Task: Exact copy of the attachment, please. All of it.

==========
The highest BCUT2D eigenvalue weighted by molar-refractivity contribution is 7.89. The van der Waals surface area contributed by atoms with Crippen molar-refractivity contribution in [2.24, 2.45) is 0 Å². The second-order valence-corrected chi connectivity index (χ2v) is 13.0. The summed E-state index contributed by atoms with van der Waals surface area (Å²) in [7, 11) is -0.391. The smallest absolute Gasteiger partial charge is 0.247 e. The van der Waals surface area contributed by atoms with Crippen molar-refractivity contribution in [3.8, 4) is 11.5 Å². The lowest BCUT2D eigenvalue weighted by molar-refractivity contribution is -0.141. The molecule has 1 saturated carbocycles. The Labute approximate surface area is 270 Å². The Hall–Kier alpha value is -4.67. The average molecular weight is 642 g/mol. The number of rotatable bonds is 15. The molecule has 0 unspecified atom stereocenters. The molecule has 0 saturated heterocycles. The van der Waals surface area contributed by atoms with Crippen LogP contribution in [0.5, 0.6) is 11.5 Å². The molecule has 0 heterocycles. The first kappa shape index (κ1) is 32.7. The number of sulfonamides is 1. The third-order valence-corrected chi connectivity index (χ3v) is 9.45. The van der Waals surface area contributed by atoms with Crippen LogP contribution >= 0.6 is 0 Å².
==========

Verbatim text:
The highest BCUT2D eigenvalue weighted by molar-refractivity contribution is 7.89. The van der Waals surface area contributed by atoms with Crippen molar-refractivity contribution in [2.24, 2.45) is 0 Å². The second-order valence-corrected chi connectivity index (χ2v) is 13.0. The summed E-state index contributed by atoms with van der Waals surface area (Å²) in [7, 11) is -0.391. The smallest absolute Gasteiger partial charge is 0.247 e. The van der Waals surface area contributed by atoms with Crippen molar-refractivity contribution in [3.8, 4) is 11.5 Å². The lowest BCUT2D eigenvalue weighted by molar-refractivity contribution is -0.141. The molecule has 1 saturated carbocycles. The Labute approximate surface area is 270 Å². The Hall–Kier alpha value is -4.67. The average molecular weight is 642 g/mol. The number of rotatable bonds is 15. The molecule has 0 unspecified atom stereocenters. The molecule has 0 saturated heterocycles. The van der Waals surface area contributed by atoms with Crippen LogP contribution in [0.5, 0.6) is 11.5 Å². The molecule has 0 heterocycles. The first kappa shape index (κ1) is 32.7. The number of sulfonamides is 1. The third-order valence-corrected chi connectivity index (χ3v) is 9.45. The van der Waals surface area contributed by atoms with Crippen LogP contribution >= 0.6 is 0 Å².